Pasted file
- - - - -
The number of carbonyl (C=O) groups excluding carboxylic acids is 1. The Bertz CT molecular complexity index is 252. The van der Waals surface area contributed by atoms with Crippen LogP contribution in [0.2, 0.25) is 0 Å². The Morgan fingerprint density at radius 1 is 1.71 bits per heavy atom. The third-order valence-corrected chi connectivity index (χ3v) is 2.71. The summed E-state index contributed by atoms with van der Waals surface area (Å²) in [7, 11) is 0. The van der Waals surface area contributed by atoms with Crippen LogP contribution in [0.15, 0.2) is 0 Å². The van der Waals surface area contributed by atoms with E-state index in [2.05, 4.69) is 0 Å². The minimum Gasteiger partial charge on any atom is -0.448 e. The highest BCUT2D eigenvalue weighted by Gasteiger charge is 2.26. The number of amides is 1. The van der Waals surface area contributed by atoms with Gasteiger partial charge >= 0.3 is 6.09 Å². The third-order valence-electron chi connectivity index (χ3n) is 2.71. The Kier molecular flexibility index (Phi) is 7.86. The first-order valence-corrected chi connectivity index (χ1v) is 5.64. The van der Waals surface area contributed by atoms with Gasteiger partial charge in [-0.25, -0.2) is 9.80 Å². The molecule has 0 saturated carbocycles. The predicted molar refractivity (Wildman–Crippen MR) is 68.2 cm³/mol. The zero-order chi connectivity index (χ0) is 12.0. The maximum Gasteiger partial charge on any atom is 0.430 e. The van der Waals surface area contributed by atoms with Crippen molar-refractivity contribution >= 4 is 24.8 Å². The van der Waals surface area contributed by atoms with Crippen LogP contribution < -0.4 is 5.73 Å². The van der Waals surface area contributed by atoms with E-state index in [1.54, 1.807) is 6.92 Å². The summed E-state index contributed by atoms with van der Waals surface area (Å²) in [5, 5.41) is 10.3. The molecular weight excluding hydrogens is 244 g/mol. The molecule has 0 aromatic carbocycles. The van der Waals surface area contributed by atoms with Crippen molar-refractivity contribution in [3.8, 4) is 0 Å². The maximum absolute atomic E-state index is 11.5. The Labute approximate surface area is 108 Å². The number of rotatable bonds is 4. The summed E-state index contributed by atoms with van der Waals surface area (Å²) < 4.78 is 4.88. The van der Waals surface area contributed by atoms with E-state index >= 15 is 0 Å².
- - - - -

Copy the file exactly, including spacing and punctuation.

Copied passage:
The number of carbonyl (C=O) groups excluding carboxylic acids is 1. The Bertz CT molecular complexity index is 252. The van der Waals surface area contributed by atoms with Crippen LogP contribution in [0.2, 0.25) is 0 Å². The Morgan fingerprint density at radius 1 is 1.71 bits per heavy atom. The third-order valence-corrected chi connectivity index (χ3v) is 2.71. The summed E-state index contributed by atoms with van der Waals surface area (Å²) in [7, 11) is 0. The van der Waals surface area contributed by atoms with Crippen LogP contribution in [0.15, 0.2) is 0 Å². The van der Waals surface area contributed by atoms with E-state index in [2.05, 4.69) is 0 Å². The minimum Gasteiger partial charge on any atom is -0.448 e. The highest BCUT2D eigenvalue weighted by Gasteiger charge is 2.26. The number of amides is 1. The van der Waals surface area contributed by atoms with Gasteiger partial charge >= 0.3 is 6.09 Å². The third-order valence-electron chi connectivity index (χ3n) is 2.71. The Kier molecular flexibility index (Phi) is 7.86. The first-order valence-corrected chi connectivity index (χ1v) is 5.64. The van der Waals surface area contributed by atoms with Gasteiger partial charge in [-0.25, -0.2) is 9.80 Å². The molecule has 0 saturated carbocycles. The predicted molar refractivity (Wildman–Crippen MR) is 68.2 cm³/mol. The zero-order chi connectivity index (χ0) is 12.0. The maximum Gasteiger partial charge on any atom is 0.430 e. The van der Waals surface area contributed by atoms with Crippen molar-refractivity contribution >= 4 is 24.8 Å². The van der Waals surface area contributed by atoms with Crippen LogP contribution < -0.4 is 5.73 Å². The van der Waals surface area contributed by atoms with E-state index in [1.54, 1.807) is 6.92 Å². The summed E-state index contributed by atoms with van der Waals surface area (Å²) in [5, 5.41) is 10.3. The molecular weight excluding hydrogens is 244 g/mol. The molecule has 0 aromatic carbocycles. The van der Waals surface area contributed by atoms with Crippen molar-refractivity contribution in [3.8, 4) is 0 Å². The maximum absolute atomic E-state index is 11.5. The Labute approximate surface area is 108 Å². The number of rotatable bonds is 4. The summed E-state index contributed by atoms with van der Waals surface area (Å²) < 4.78 is 4.88. The van der Waals surface area contributed by atoms with E-state index >= 15 is 0 Å².